What happens when you get 220+ clinicians in the room and talk about running? It was a beautiful day. About 55 degrees and sunny. The remnants of the 10+ in snowstorm on the ground helped dampen the air and made the sun feel even stronger. It’s a beautiful day for a run….but instead,about 220 clinicians sat inside, on their glutes, so they can learn to help you use your glutes better.
The 10th anniversary of the longest running, running specific medical conference produced a host of content to help “us” help “you.” Do you ever wonder why running is as challenging as it is? How your running would change if you had no gravity to fight, arms to swing, or perhaps even legs to stand on? Dr Rodger Kram led us in 2 enlightening presentations on the energetics of gait. Talks like this completely shift how you think about running.
Dr. Eric Carson reviewed the current and future trends on cartilage repair. Take home: right now, cutting edge surgeons are able to offer some pretty incredible proceedures, and they’ll be even more magic to come in the future.
Brian Hoke, PT helped us think critically through our video gait analysis. Anyone can watch a video in slow motion, but learning what to look for is critical.
Your’s truly helped clinicians through their musculoskeletal exams as they relate to a runner’s needs. No one can tlak about “correct running form” unless you understand that each runner is an individual with unique needs and attributes. If you understand how a person’s body wants to work, you can understand how to help that person run. For those of you who read the screen’s in Anatomy for Runners, that 8-point exam just got a whole lot more thorough: 32-points to be exact.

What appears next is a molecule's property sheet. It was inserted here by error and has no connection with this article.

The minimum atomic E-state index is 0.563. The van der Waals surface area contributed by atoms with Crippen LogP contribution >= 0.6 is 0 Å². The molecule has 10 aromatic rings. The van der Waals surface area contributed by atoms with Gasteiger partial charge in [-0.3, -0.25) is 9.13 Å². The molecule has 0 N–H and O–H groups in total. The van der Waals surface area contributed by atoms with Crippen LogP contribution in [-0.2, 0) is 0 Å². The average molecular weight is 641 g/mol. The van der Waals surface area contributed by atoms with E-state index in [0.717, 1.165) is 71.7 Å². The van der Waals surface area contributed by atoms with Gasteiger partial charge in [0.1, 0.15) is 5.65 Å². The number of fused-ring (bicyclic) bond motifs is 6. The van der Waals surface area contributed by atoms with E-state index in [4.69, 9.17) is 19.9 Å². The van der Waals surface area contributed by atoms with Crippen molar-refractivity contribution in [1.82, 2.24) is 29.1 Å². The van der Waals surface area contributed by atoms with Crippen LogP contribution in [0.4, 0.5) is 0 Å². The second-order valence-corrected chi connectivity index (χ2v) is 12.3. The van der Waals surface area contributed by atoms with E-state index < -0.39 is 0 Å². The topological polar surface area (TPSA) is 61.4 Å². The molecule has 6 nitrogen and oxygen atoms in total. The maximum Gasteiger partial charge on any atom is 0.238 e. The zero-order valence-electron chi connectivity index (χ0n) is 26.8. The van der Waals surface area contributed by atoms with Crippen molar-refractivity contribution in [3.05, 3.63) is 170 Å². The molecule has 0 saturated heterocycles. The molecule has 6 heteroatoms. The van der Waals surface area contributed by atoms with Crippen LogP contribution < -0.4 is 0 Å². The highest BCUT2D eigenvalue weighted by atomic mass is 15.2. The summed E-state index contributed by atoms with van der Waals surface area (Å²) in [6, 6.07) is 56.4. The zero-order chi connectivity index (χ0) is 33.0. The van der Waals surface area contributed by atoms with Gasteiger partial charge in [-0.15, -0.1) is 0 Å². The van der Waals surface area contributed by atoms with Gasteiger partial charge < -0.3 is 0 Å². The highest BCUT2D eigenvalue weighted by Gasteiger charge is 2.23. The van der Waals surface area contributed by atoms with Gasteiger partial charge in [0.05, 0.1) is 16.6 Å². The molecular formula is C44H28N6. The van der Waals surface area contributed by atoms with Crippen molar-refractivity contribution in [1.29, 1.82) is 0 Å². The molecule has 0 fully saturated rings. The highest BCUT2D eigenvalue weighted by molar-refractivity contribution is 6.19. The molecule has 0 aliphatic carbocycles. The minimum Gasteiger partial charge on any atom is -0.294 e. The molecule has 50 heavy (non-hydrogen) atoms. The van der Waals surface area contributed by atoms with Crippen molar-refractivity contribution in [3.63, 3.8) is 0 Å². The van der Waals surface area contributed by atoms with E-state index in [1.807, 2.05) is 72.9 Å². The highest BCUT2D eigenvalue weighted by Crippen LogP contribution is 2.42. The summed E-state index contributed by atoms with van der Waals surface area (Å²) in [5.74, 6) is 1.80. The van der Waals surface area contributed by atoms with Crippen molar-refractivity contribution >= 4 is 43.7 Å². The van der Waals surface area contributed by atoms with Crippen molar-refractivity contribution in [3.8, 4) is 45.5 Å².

Dr Sibohn Stattua reviewed the literature on the female athlete triad. Turns out that there is more to it than just low energy intake, menstrual irregularity, and poor bone remodeling…..the triad is turning into a square? That’s right, there is a 4th “leg” to the triad, and this one might be even more severe of a long term complication from this complex disorder.
Eric Magrum, PT discussed the current research on the #1 injury affecting runners: anterior knee pain. He told us why runners with chronic pain in the knee try to avoid their pain. The problem is that the compensations we adopt to avoid pain in the knee are just as much of a problem as the original cause itself.
Kyle Kiesel, PhD, PT helped us through an eval process to identify core imbalances that affect far more than just the core.
And finally, Dr Bob Wilder guided us through the process of guiding you back to your running in explaining the best return to run programs after an injury.
And that doesn’t even mention the incredible lab session on Saturday by Brian Hoke, Kyle Kiesel, Dr Mark Cuccuzzella, myself, and the amazing cookies that I ate at the afternoon break. Egos were dropped at the door, and we all got down to the same level to help runners do what they love: run.
As always, the conference returns next year……